Exercising with a face mask:

Generally, yes, it’s safe for most people to exercise while wearing a face mask, Grayson Wickham, a physical therapist and certified strength and conditioning specialist at Movement Vault, tells CNET. 

“Most people can perform every and all exercises with a face mask on,” Wickham says. “You will want to monitor how you’re feeling while exercising and watch out for specific symptoms such as lightheadedness, dizziness, numbness or tingling and shortness of breath.”

Compared with normal breathing, wearing any kind of protective mask decreases the flow of air into your lungs, Scott McAfee, physical therapist and orthopedic specialist at MovementX, tells CNET. Less oxygen in your lungs means less oxygen in your bloodstream and your working muscles, which is what makes training more difficult. 

“Different masks have varying levels of airflow restriction, depending on the thickness of the material,” McAfee says. “With less air, your body has less available oxygen to utilize during exercise to convert glucose [sugar] into energy.” 

McAfee says that anyone, even those who have a relatively high level of fitness, should expect to fatigue faster when exercising with a face mask, comparing this scenario to altitude training or wearing an oxygen deprivation mask to elicit greater respiratory fitness (this is something that elite athletes do). 

“Over a few weeks, your body will certainly adapt by becoming more efficient at metabolizing oxygen, but this takes time,” McAfee says. “If you start to feel dizzy, imbalanced, or overly fatigued, stop.  Be smart [and] don’t over do it.”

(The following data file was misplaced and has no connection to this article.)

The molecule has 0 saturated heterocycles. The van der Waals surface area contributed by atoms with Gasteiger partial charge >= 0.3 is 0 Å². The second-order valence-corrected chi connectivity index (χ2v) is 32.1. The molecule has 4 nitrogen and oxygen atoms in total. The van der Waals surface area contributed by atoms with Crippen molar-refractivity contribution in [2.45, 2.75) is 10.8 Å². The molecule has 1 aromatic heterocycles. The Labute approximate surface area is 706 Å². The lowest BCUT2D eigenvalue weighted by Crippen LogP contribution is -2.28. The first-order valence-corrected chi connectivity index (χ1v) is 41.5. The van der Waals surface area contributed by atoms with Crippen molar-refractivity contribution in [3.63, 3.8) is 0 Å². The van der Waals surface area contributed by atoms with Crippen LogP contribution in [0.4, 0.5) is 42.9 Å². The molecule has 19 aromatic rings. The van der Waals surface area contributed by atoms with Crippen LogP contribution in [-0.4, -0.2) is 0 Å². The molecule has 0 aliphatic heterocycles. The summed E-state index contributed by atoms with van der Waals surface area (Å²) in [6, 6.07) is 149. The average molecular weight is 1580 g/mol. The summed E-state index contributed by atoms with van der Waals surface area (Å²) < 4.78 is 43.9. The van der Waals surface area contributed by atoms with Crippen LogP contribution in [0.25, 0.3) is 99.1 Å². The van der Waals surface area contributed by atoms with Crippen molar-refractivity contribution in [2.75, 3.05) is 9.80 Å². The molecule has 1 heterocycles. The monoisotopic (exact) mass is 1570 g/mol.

“Due to the increase in breathing resistance, it’s normal to get out of breath quicker than you typically would in your workout when not wearing the face mask,” Wickham says. “You may not be able to perform at the same level that you would when not wearing the face mask,” he says, adding that you can expect a decrease in your workout performance while wearing a face mask.

Someone who has a higher fitness level may not feel the effects of a face mask as harshly as someone who is just starting to exercise, Wickham says, but even very fit people will most likely not be able to perform at their typical level.

Pay attention to how your body responds to your workout while wearing a face mask, especially during higher-intensity exercises, such as heavy weightlifting, sprints, plyometrics, CrossFit-style workoutshigh-intensity interval training (HIIT) and cardio workouts

If you do feel lightheaded, dizzy or extremely short of breath, you should sit down and take a break. If the symptoms don’t go away relatively soon, you should take your mask off to allow yourself to breathe normally, Wickham says. If you do need to take your mask off, always follow your state’s public health rules and try to maintain at least six feet of distance between you and other people.

Listen to Dr. Michael Mol

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